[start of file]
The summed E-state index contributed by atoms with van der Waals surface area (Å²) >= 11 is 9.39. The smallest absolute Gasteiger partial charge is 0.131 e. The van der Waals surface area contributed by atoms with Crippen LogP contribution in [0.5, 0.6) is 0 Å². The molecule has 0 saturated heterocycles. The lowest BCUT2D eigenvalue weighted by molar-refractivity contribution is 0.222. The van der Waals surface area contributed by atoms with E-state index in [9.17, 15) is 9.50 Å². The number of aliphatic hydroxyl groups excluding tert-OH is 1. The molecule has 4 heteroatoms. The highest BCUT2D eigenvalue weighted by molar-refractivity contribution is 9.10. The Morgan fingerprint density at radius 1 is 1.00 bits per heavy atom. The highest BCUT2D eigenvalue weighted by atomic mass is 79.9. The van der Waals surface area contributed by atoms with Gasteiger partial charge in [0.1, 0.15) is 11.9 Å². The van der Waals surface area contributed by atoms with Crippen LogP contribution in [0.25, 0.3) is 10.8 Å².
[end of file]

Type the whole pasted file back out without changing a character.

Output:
The summed E-state index contributed by atoms with van der Waals surface area (Å²) >= 11 is 9.39. The smallest absolute Gasteiger partial charge is 0.131 e. The van der Waals surface area contributed by atoms with Crippen LogP contribution in [0.5, 0.6) is 0 Å². The molecule has 0 saturated heterocycles. The lowest BCUT2D eigenvalue weighted by molar-refractivity contribution is 0.222. The van der Waals surface area contributed by atoms with E-state index in [9.17, 15) is 9.50 Å². The number of aliphatic hydroxyl groups excluding tert-OH is 1. The molecule has 4 heteroatoms. The highest BCUT2D eigenvalue weighted by molar-refractivity contribution is 9.10. The Morgan fingerprint density at radius 1 is 1.00 bits per heavy atom. The highest BCUT2D eigenvalue weighted by atomic mass is 79.9. The van der Waals surface area contributed by atoms with Gasteiger partial charge in [0.1, 0.15) is 11.9 Å². The van der Waals surface area contributed by atoms with Crippen LogP contribution in [0.25, 0.3) is 10.8 Å².